Another thing we did was dance together and make up these little routines to act out in front of mom. This was always great fun also.

Funny thing is that I have very little memory of Donna after she left the room for good. I know she did once she got too old to sleep with me any longer and I think maybe she lived somewhere else, maybe with an Aunt, cause there was only one other bedroom and my mom and dad had it.

I remember she got caught stealing from the neighbor once when she was supposed to be babysitting their kid. She always had a lust for money and stuff so she became a thief at an early age, I guess. Too bad.

One day after we grew up and married she told me that all her life she hated my guts because I took away her glory of being the only child. After that I sorta stayed away from her cause I don’t trust people who hate me. 🙂 Anyways throughout life we have been mostly distant at best, but there were moments when we tried to be friends, at least I did till I realized she was just setting me up for another con. Sucks. I wish I would have had a brother though, mom said I did, but he died shortly after he was born.

The Projects

The Mellet Homes housing project was built smack dab in the middle of Ozzie and Harriet’s middle class America by the U.S. government to house the influx of workers needed to man the local factories and steel mills gone full bore into the war effort. Each barracks type building, containing six small apartments, was packed closely together onto a thirty five or so acre tract of land.

It was a noisy place full of clothes lines, screaming kids, crying babies, and cars. A distinct perimeter existed between ‘us’ poor folks and ‘them’ rich folks. We even had our own school for awhile cause they wanted to keep us riff-raff segregated from Harriet’s little darlings.

I can only imagine how happy she was to see a slum arising in the midst of her beloved neighborhood, but what the hell, the war was on and everybody had to sacrifice a bit for the cause. Ozzie went off to kill Germans while Harriet stayed home and tended her victory garden. And when the vegetables were ripe, project kids stole and ate them.

The project was a great place to grow up. We played Cowboys and Indians with enough kids to field two armies. We played War and Kick the Can well into the night without the thought of perverts or gun slingers. We played football, baseball, basketball. We fought bare knuckled when we were mad, boxed with the gloves on when we weren’t. We wrestled in the mud in the rain. We played doctor with the girls in the woods by day and used their cover by night as a staging area for our vandal raids onto Ozzie and Harriet’s turf. We lived under a pecking order where everybody knew their place. If we messed with the older kids we got beat up. All the adults looked out for us and didn’t mind giving us a slap when we deserved it either.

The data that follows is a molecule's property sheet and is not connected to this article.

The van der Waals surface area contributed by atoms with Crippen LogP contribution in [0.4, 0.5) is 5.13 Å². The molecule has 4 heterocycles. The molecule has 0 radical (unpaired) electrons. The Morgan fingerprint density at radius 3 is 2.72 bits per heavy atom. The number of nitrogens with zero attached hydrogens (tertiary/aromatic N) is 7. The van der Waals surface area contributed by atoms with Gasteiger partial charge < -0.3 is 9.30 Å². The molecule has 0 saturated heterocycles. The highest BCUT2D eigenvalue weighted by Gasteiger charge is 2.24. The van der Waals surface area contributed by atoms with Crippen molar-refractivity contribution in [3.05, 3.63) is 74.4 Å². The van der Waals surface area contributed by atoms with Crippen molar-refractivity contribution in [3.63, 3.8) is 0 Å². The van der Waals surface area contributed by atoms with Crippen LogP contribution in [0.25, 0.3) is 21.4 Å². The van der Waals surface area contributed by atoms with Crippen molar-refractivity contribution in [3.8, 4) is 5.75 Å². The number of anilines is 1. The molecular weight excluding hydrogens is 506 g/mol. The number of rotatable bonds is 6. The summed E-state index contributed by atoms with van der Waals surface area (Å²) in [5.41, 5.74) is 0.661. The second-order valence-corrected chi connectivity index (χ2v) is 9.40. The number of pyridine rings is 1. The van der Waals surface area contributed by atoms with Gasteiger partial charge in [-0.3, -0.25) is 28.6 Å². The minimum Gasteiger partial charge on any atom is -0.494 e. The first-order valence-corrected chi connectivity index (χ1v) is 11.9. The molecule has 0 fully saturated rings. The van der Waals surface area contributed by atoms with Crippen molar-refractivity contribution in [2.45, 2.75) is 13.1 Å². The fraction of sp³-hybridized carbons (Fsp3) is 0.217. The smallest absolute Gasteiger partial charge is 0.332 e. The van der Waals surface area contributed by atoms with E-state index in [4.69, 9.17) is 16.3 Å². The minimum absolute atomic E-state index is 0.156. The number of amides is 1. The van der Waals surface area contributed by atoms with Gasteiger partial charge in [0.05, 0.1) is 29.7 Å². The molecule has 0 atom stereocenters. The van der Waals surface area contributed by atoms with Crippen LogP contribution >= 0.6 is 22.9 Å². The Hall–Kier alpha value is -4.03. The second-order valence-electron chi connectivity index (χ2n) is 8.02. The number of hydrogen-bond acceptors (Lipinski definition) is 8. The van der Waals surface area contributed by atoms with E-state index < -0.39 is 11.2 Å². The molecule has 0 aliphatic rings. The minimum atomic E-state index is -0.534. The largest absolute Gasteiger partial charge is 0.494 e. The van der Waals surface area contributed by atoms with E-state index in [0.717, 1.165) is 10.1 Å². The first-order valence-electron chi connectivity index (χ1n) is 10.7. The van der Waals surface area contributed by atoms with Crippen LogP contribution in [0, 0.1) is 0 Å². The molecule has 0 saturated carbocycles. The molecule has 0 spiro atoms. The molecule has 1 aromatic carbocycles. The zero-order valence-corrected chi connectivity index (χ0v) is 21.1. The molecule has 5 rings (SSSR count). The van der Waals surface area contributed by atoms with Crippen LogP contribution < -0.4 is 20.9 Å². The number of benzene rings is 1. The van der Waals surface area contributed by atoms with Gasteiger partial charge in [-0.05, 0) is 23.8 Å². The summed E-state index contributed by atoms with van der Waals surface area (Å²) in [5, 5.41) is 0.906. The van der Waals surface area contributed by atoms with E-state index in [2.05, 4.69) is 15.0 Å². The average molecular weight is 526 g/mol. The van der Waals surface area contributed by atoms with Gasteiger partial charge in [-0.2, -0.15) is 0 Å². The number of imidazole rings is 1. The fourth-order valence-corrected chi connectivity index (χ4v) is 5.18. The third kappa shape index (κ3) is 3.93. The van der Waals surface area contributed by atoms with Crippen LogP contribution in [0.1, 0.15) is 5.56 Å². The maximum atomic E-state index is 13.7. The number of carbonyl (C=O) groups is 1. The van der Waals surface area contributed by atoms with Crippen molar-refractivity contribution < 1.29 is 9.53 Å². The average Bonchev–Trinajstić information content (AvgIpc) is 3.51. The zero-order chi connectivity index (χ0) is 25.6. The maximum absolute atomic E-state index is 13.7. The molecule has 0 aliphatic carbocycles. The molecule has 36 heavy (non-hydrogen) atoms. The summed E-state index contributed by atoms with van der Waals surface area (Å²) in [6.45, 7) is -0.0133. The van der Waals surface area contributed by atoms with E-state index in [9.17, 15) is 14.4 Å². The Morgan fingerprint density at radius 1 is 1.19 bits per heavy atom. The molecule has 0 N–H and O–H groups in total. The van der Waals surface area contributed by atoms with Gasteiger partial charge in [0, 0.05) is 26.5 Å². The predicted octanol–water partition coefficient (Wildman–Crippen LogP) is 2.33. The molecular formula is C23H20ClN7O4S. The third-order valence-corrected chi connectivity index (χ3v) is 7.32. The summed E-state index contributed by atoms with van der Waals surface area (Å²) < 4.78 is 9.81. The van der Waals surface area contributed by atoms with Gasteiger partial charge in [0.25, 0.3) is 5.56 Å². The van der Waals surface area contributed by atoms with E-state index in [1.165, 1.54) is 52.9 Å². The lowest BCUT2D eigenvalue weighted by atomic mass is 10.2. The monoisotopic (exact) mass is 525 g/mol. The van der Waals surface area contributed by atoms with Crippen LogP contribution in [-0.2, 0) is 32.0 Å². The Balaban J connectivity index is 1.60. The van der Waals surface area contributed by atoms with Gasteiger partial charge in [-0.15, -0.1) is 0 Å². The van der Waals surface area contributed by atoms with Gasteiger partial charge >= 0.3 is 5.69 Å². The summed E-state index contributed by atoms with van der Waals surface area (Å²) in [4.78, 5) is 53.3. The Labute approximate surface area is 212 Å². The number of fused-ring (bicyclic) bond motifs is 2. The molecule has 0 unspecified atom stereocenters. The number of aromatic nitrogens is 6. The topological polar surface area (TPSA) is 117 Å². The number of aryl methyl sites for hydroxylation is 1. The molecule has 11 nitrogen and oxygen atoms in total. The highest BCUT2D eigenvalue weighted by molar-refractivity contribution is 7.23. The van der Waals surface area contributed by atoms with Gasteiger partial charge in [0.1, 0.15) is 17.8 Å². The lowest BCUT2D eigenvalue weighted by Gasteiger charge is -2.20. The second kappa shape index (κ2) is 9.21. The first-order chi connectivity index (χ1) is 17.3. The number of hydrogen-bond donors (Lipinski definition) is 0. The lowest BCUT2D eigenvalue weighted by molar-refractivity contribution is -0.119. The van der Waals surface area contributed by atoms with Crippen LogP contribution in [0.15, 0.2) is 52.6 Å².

There were no knives, guns, drugs or any of that stuff. The men would occasionally get drunk and get into fist fights, but no one ever got killed. The women would get into shouting matches sometimes, but all that noise just added a minor chord to the living tune making the melody all the more interesting.

Nobody got much for Christmas in the projects, (I remember Tommy Yoho getting only a pair of socks one year and how we laughed and teased him) so we would get up Christmas morning, see what we got and go around to all our friends places to barter and exchange until we ended up with something we wanted. ( I’m sure Tommy always kept his socks) Man, we had it all and were living the dream. We were happy cause nobody ever told us how poor we were.

The projects was always a bee hive of activity. I remember when the ice man would deliver large blocks of ice by hand to feed our refrigerator.

I remember the rag man with his cart walking down the street yelling, “Rag man!…….Rag man!” and people would come to buy a clean one or drop their dirty rags in his cart.

I remember when the milk man would come and deliver milk. Us kids would steal orange drink out of the ice bin in the back of his truck while he did it. We’d also ride our bikes alongside a pop truck and help ourselves to a Coke when ever we saw it coming. He’d stop and yell, but he could never catch us.

Nobody had a TV in those days so we used to listen to movies on the radio. Amos and Andy was my favorite, and who could forget The Shadow. When TV came out there was only one family in the whole projects who could afford one. Us kids would gather quietly around their living room window after dark while old man Bear and his wife sat on the couch on the inside, and watch our favorite show Lights Out with them. Wonder if they knew we were even there? Can you imagine that happening today? We would have set off an alarm the minute we bent a blade of his fake grass in today’s world.

I think I was about nine when mom finally bought me a TV. I still remember coming home one evening from the YMCA (where I practically lived) and seeing Sgt. Preston of the Royal Canadian Police playing in my living room . . . WOW one of the happiest days in my life to that point.